The air in Kabul is filled with acute skepticism, fearful uncertainty and a bit of optimism pinned on the inauguration of the Turkmenistan-Afghanistan-Pakistan-India (TAPI) pipeline and the expected visit by Pakistan Army Chief General Raheel Sharif.
Most Kabulites, both ordinary citizens as well as the ruling elites, remain extremely sceptical of Pakistan’s commitment to counterterrorism. They continue to be wary of Pakistan’s ‘nexus’ with the Taliban and the Haqqanis. They also point to the existence of jihadi groups, such as Lashkar-e-Taiba and Jaish-e-Mohammad, as something contrary to Islamabad’s claim that “Afghanistan’s enemy is Pakistan’s enemy”. They still insist that Operation Zarb-e-Azb excluded the Afghan Taliban from action on the ground.
Accompanying this scepticism is the fearful uncertainty that the relentless Taliban attacks and advances — Kunduz, Helmand, Ningarhar and the suicide bombing on a Nato base near Bagram on December 21 — are generating. Most Afghans view this terror campaign as a ploy to bring the Taliban back. This situation makes the majority of Afghans uncertain about the future of the current National Unity Government (NUG) and is instilling fear in them. The situation is also marked by impatience vis-a-vis Pakistan, as well as disagreements within the NUG over whether to talk to the Taliban or to take them on as terrorists who are killing Afghan women and children indiscriminately. If Afghans agree on this, Pakistan should respond accordingly and not spare anybody who is using its soil for planning terror inside Afghanistan.
Amidst this uncertainty, the government has announced that the TAPI pipeline would create about 7,000 jobs — a promise that has rekindled some hope. This optimism has received further impetus by the news of General Raheel Sharif’s impending visit. Some in Kabul are hoping this visit might inject new confidence in the bilateral relationship.
This is how one could sum up the Afghan reservations and observations at a recent huddle of leading Pakistani and Afghan security experts and parliamentarians held this week in Kabul. Led by the Center for Research and Security Studies, the dialogue couldn’t have come at a better time. Karen Pierce, the British ambassador to Afghanistan, told the participants to appreciate that the “threat to Pakistan (at the hands of terrorists and militants) is not as existential as it is to Afghanistan”. She underscored the need for resumption of peace talks as soon as possible because the past decade or so proves that the “military solution is no option”. What is going on in Afghanistan is threatening Afghans as well as extended communities, and hence the need for a coordinated, honest attempt to take the road to reconciliation through negotiations. Drawing on the British experience in fighting the Irish insurgency, Pierce pointed out that it took the IRA two years to learn to negotiate and this is what all Afghan stakeholders need to do as the international community stands by to support them in finding peace and reconciliation.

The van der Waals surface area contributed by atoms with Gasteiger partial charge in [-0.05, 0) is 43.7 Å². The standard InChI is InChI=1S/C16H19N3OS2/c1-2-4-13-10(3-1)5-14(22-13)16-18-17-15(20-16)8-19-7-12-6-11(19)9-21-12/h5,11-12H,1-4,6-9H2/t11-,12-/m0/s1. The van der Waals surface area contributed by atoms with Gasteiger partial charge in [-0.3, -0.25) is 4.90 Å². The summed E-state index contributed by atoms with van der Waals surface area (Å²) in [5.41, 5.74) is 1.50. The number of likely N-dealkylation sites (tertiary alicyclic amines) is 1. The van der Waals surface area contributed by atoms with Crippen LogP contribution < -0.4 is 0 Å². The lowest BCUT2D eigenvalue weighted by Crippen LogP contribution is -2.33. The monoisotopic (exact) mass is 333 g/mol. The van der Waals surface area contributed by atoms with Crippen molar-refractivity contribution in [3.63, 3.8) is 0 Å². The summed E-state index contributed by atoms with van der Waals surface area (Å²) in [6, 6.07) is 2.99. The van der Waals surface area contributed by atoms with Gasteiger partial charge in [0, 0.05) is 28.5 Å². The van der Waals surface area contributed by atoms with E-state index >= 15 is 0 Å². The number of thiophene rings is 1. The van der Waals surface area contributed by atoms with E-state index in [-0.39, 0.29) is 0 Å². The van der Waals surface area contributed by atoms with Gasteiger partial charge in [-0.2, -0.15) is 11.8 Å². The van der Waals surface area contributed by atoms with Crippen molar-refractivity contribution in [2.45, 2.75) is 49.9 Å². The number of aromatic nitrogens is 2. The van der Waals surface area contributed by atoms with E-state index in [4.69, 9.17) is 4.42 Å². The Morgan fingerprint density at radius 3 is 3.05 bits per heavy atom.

Some of the participants spoke of the urgency for a candid dialogue among the military and intelligence apparatus as key to durable negotiations. The major stumbling block, most observed, was the trust deficit, which could be narrowed only through talks. Participants also urged both governments to urgently agree on standard operating procedures for better border management. This, they said, was key to stemming cross-border movement of terrorists. This would also improve the operational difficulties and facilitate state-to-state dialogue on counterterrorism. A second crucial element of the Pak-Afghan counterterrorism strategy, Pakistani delegates suggested, would be to put in place a joint verification mechanism to deal with the issue of terrorist and militant sanctuaries in both countries. The Quetta and Peshawar Taliban shuras were specifically referenced in this context. Most participants agreed that both countries must commit to protecting every inch of the border.
Participants from both sides agreed on the urgency of a bilateral dialogue in addition to the resumption of the reconciliation process. They agreed that the Heart of Asia Conference in Islamabad on December 9 offered a new window of opportunity for engagement among all key stakeholders for a strategy on dealing with the issue of ‘legitimate interlocutors’ and the ‘red lines’ that are still a source of contention. The Taliban reject the Afghan Constitution while the majority, including Pakistan and the international community, consider this as the foundation for any dialogue on the political future of the country.
The writer heads the independent Centre for Research and Security Studies, Islamabad and is author of Pakistan: Pivot of Hizbut Tahrir’s Global Caliphate
This article was first published in The Express Tribune. Click here to go to the original.